Support the Montana Food Bank Network: As Montana’s statewide hunger fighting organization, the network (http://mfbn.org/) is building a unified force to provide long term solutions to food insecurity. Anyone can support MFBN efforts with a donation - large or small, and in many other ways as well.

"Food insecurity affects our most vulnerable Montana neighbors," explains Kate Devino, MFBN Director of Public Policy. "Supporting Summer Food Service Programs is an important way to help them."

Choose MyPlate ... at Picnics

The new USDA healthy eating graphic, ChooseMyPlate.gov, is a simple guide to smart meals anywhere. You can use MyPlate to quickly and easily plan healthful meals at home and on the go. MyPlate is perfect for picnics, since many picnic plates are already divided into sections!

PLAN

The KISS Principle (Keep It Super Simple) is a delicious way to make picnics popular with people of all ages. Choose a limited number of foods (no more than 4 to 5 items) that can all be served at the same time. Make the meal fun with a simple theme - like red, white, and blue foods for the 4th of July or an all-kebob meal on small skewers.

  • Plan picnics for the yard, park, or lake: A picnic can make any meal special. Use beach towels for lunch in the backyard or pack a weeknight dinner to the park.
  • Plan to keep picnic food safe: Always keep cold foods cold and hot foods hot. Frozen water bottles and juice boxes can do double duty as drinks and as chill packs.
  • Plan active fun with your picnic: Plan to play before and/or after you eat. Bring along a Frisbee® or two. Pack some balls (or water balloons when it is really hot).

EAT

  • Go fresh with fruits and veggies: Summertime is a very tasty time to follow the MyPlate tip to fill half your plate with fruits and vegetables. Farmer’s markets and supermarkets have local produce at great prices. It’s easy to prepare simple tossed or fruit salads at home. Or take a bag of baby carrots and slice a melon once you arrive.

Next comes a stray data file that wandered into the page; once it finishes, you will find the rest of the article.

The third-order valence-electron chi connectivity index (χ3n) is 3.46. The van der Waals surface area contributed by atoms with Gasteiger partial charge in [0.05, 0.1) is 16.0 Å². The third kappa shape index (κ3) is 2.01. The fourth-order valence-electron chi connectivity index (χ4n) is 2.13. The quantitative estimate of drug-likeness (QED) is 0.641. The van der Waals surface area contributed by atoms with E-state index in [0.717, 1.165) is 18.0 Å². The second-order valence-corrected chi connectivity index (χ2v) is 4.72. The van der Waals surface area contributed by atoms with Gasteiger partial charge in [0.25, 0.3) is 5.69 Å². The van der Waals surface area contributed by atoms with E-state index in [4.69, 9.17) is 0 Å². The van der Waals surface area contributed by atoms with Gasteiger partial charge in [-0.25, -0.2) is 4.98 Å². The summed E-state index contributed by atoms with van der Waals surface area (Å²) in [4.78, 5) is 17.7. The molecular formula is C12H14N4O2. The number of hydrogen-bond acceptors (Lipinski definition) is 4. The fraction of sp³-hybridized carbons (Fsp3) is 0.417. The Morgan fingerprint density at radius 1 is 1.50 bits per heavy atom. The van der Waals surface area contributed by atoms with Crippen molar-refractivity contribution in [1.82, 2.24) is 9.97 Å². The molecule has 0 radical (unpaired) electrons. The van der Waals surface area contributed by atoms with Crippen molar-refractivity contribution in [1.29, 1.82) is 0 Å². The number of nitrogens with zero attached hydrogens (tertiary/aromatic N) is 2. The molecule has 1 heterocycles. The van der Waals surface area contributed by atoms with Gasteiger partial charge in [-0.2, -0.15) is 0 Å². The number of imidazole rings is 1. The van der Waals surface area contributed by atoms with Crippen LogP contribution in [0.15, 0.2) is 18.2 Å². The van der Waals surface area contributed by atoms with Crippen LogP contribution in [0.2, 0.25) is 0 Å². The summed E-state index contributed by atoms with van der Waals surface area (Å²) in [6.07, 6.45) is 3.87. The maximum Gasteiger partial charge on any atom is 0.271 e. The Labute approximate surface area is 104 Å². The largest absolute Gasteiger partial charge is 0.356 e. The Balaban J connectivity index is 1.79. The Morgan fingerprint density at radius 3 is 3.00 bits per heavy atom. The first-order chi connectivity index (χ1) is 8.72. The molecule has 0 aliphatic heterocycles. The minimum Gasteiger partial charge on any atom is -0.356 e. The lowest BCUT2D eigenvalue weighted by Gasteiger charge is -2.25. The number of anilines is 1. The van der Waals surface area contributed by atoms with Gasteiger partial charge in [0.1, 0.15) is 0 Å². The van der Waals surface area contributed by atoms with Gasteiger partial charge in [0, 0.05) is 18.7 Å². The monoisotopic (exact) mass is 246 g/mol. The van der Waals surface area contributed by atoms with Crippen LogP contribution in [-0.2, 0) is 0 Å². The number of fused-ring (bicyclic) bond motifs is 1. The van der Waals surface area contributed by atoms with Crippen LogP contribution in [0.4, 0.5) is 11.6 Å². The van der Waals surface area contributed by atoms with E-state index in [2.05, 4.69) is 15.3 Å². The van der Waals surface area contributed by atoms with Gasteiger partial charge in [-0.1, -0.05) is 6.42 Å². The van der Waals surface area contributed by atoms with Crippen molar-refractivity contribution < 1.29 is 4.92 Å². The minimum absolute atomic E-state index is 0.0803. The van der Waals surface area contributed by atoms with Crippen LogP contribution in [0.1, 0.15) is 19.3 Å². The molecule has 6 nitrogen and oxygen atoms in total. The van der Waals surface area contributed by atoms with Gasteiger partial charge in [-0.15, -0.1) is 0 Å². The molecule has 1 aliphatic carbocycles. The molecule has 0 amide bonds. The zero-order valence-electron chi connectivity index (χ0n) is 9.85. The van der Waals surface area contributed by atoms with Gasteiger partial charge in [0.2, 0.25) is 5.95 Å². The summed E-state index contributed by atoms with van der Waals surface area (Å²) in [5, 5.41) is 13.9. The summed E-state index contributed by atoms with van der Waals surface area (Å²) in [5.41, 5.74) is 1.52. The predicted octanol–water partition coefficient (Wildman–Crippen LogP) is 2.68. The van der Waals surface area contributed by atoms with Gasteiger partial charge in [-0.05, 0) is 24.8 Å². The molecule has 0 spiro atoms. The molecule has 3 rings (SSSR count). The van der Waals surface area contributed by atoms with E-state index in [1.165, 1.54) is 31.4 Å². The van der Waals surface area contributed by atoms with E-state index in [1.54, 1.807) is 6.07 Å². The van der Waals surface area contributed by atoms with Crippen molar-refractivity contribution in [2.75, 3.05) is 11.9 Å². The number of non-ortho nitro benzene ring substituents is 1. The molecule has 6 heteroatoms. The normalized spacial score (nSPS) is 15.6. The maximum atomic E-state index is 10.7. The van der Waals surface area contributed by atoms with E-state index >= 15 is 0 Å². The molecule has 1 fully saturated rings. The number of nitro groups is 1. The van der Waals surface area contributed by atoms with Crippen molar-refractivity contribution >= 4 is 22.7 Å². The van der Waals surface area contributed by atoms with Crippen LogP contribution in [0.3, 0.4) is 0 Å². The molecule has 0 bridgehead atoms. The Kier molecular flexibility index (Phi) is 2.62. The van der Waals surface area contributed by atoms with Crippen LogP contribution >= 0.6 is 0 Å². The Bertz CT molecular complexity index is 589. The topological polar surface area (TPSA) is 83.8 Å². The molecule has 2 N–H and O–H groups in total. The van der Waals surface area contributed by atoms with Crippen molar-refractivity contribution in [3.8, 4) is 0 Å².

• Go hearty with whole grains: Sandwiches, wraps, and pita pockets are perfect for picnics. MyPlate says to make half your grains whole, like whole wheat bread for sandwiches. Whole grains (cracked wheat, barley, brown rice, and the exotic quinoa) also make delicious cold salads, with chopped veggies and light dressings.
  • Go smart with protein and dairy: MyPlate suggests protein and dairy foods at every meal. Protein can be tuna in a sandwich or a cold salad with black beans or chickpeas. Serve well-chilled plain or flavored milk (fat-free or 1%) or refreshing drinkable yogurts. String cheese is always popular with kids and easy to carry along.

ENJOY

Treat your family to regular picnic times this summer. Everyone can enjoy time to eat in a relaxed and casual setting. Just remember to keep fun on the menu!!

Go OUTDOORS for FUN at a State Park!

While every day is great day to be outdoors in Montana, June, "Great Outdoors Month", is a special time to get into the swing of summer. Now that winter has passed and spring rains have turned the "Last Best Place" many shades of green, it is the perfect time to have some outdoor family fun. And, there are dozens of Montana State Parks - all sizes, shapes, and descriptions - that make wonderful, close-by destinations for free or inexpensive summer fun.